Nature, 19 January 2022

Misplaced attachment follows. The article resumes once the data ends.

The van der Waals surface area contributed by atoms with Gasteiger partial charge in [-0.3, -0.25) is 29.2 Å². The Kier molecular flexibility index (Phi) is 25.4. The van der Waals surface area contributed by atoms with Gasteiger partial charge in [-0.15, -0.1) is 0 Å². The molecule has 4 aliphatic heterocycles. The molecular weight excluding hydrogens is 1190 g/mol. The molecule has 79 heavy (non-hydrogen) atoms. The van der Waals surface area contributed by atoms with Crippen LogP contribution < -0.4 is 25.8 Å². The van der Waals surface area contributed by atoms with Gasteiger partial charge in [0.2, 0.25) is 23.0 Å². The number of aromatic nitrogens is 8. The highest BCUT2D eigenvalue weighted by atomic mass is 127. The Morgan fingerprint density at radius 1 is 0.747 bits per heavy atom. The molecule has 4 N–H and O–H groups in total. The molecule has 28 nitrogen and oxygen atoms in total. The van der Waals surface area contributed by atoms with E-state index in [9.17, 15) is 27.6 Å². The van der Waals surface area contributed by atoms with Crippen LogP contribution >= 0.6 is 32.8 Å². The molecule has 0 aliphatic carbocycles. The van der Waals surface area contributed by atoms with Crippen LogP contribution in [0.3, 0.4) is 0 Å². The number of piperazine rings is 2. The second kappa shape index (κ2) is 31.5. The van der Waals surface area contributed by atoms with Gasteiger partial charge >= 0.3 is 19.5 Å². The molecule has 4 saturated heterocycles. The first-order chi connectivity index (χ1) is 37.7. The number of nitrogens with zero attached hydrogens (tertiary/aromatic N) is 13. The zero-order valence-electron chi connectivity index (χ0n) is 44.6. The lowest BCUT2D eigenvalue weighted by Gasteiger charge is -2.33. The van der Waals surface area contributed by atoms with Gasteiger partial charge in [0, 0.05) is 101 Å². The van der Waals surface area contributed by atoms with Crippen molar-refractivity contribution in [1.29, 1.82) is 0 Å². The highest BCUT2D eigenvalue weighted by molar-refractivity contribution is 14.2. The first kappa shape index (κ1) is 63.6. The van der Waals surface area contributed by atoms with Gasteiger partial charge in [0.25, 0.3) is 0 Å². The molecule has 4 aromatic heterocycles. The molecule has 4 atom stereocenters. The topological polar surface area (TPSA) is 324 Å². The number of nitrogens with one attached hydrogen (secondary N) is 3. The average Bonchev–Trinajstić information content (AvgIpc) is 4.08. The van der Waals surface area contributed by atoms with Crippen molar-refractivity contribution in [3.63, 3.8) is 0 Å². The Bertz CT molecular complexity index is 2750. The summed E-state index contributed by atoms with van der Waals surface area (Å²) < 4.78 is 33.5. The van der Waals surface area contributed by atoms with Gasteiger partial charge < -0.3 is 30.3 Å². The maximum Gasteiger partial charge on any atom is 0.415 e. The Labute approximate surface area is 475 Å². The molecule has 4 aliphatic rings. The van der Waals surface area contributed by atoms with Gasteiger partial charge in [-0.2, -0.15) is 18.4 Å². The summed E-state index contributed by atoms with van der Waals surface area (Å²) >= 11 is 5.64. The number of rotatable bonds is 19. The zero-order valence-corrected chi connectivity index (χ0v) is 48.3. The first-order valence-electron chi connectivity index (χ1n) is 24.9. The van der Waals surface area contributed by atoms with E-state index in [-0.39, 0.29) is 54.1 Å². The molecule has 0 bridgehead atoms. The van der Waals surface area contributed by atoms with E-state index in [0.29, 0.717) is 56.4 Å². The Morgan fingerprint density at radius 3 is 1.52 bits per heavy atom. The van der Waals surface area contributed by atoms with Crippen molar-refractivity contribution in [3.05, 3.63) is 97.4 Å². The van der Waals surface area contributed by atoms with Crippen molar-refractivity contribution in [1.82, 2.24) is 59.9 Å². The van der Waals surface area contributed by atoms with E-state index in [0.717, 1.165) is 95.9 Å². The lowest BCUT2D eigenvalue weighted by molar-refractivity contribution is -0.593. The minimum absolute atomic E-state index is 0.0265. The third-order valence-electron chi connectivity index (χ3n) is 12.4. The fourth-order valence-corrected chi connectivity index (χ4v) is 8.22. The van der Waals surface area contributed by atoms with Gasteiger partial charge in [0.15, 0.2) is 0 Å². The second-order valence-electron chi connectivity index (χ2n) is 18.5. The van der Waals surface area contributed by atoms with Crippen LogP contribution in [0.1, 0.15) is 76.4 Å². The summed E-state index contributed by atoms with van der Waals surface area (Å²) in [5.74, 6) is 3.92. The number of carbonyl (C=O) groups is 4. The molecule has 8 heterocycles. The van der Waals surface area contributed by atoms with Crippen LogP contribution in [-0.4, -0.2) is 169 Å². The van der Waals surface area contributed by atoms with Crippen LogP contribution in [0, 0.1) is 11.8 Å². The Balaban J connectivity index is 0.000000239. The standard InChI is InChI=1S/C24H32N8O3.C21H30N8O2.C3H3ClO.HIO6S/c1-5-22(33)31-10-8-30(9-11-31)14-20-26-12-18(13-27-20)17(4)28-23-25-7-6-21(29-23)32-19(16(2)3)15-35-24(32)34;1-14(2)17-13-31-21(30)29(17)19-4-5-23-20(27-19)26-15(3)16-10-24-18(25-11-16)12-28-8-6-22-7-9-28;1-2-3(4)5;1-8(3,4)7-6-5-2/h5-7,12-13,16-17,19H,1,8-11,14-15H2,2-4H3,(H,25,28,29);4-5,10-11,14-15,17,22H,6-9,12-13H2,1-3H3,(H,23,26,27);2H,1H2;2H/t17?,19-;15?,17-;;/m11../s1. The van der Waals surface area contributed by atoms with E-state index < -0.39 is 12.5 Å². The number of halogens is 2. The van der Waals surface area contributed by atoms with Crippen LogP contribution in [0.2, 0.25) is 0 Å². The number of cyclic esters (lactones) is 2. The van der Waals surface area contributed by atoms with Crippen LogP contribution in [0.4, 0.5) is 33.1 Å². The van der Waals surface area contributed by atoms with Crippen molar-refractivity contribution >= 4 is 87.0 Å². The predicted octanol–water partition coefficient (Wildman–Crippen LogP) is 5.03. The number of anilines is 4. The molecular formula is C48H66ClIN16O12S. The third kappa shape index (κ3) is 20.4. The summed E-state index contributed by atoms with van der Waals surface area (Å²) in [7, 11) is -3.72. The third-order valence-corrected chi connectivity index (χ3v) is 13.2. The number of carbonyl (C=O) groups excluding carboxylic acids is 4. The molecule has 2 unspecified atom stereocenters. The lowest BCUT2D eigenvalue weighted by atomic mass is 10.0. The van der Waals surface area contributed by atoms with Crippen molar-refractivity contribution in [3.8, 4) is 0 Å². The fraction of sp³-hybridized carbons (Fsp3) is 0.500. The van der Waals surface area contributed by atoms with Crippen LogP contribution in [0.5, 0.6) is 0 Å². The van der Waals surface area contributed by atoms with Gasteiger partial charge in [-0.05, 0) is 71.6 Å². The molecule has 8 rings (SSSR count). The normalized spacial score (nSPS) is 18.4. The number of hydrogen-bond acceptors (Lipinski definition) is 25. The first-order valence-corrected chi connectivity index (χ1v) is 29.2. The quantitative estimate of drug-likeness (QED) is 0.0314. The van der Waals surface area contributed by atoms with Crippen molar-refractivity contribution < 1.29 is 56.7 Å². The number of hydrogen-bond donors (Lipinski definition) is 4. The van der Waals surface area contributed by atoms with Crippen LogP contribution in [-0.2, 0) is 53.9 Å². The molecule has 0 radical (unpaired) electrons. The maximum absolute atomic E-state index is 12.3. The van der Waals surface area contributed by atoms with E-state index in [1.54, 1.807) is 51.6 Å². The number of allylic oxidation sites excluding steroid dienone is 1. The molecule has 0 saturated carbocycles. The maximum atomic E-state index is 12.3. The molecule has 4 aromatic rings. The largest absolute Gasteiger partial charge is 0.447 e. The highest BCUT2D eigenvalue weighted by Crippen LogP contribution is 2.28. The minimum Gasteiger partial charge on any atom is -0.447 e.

Svalbard contains more than one thousand glaciers located across a “climate gradient” – distinct geographical regions that experience different temperature and precipitation levels. While studies often attempt to predict the response of glaciers to future warming by examining glacier behavior patterns from a few glaciers over a long period of time, this study instead uses the large number of Svalbard glaciers to base its projections on shorter observations, but of many glaciers in different climate gradients. The resulting research projects that Svalbard glacier thinning rates for the rest of this century will more than double compared to those from 1936 to 2010. Under low and moderate emission scenarios, these glaciers could thin by around two-thirds of a meter each year; but with high emissions, the average loss of ice thickness would jump to nearly one meter annually. An accompanying commentary notes that although the Svalbard ice loss anticipated by this study is smaller than most previous projections, it represents an innovative new method for projecting future glacier loss. This could prove important in projecting loss of water resources and other ecosystems services of glaciers in a warming world.